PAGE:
Oh, how I’ve missed solid food. It’s a relationship I didn’t appreciate until my GI tract came between us. If I thought I’d be good at it, I’d write an ode to all the foods I’ve missed these past two weeks. (Obviously it would start and end with donuts.) Now I don’t have to leave the room when my family sits down for dinner, I can enjoy my husband’s cooking. I don’t begrudge preparing a snack for Mackenzie, and I can even laugh about the night I almost licked a peanut butter cup in desperation. It’s amazing how much returning to my regular diet makes me feel like a normal person again.
Clearly, the results of my CT scan on Monday were good. The abscess is gone, which means I can resume an IBD-friendly diet. I spoke with my dietitian and we’re going to cycle down my TPN over the next two weeks and then remove the PICC line. My doctor is setting up Remicade treatments, and I hope to be on the road to remission soon enough.
The surprising news is that there is a fistula forming between my bowel and bladder, which isn’t good. My doctor forwarded my CT scan to Johns Hopkins and I’m waiting for them to determine next steps. Two weeks ago this would have consumed my thoughts, but not now. It is possible that I will need surgery to remove the fistula, but then it’s gone forever; that’s good news. Studies have proven that sometimes Remicade can dissolve a fistula; that’s great news. Either way I have a problem that can be resolved; that’s even better news. I can’t let myself become overwhelmed by “what if”; I have to focus on “what is”.
Recently my GI gave me a pep talk of sorts. He said there are generally two types of Crohn’s patients, those with a mild or moderate form of the disease and those whose disease has begun to perforate, creating complications. He said I need to accept that I’m in the latter group, which means the occasional abscess, fistula, and Lord knows what else, but all we can do is resolve one problem at a time. I realize this might not sound like much of a pep talk, but he reminded me to “be still” and take one day at at time. When I was in the hospital I felt like I had a laundry list of problems and the road to recovery seemed overwhelming. But guess what? I was out in a week with two less problems than I had before. In other words, it might take time, but I’ll get there. And in the meantime, I’m eating peanut butter cups.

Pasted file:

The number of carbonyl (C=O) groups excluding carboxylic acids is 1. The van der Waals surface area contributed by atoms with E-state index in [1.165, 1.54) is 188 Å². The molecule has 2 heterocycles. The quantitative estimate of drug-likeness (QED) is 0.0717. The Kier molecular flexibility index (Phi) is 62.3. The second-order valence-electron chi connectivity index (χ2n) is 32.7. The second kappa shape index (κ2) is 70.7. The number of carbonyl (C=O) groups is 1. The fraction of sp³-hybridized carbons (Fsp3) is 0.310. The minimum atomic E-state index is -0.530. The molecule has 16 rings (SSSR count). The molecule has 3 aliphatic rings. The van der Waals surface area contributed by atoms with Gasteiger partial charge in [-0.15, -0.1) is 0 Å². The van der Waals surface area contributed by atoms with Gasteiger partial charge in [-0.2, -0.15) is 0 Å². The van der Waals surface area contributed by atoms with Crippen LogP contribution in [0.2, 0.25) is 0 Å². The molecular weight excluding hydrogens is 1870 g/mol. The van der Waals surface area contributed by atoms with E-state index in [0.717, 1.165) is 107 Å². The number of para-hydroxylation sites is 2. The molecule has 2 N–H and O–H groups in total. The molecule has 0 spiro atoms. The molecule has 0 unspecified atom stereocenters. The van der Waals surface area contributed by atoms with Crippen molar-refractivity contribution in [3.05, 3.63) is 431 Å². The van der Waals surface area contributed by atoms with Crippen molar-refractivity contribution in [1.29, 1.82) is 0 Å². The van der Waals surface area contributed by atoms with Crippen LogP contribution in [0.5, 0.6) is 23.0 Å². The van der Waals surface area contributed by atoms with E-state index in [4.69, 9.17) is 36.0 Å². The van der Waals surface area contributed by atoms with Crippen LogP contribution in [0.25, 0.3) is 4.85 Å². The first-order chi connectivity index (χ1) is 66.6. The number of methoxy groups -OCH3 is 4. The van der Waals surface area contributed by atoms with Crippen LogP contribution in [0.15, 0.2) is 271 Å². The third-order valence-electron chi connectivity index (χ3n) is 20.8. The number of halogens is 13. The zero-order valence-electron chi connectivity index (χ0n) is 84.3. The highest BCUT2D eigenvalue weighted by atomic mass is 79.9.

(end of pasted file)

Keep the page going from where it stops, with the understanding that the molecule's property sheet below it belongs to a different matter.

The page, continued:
4 thoughts on “An ode to solid food”
I am SO happy to hear that you’re on the road to recovery !!! A true blessing, even WITH the “what if’s” ! I can only imagine your thoughts and feelings as you went through all of this. May God continue to heal you in every way, you are always in my prayers……🙏🏼
Thank you, Gina!
I am so glad to hear your on the road to recovery. So often we want that instant fix, for everything to be fixed now. So at times we have to “be still”, and wait on the lord, put it all in his hands and the physicians too. Those words are so meaningful also to me for All I went through with Abby and lots of other circumstances. Thet are are so special to me that I am getting a tattoo on my foot the beginning of June the has pearls around my ankle and a cross hanging with the words “be still “on side of my foot. I just want you to know I care about you and love you! Take care.
Mel, I totally agree. This whole experience has been a lesson on being still and giving my body time to heal. And I’m still working at it!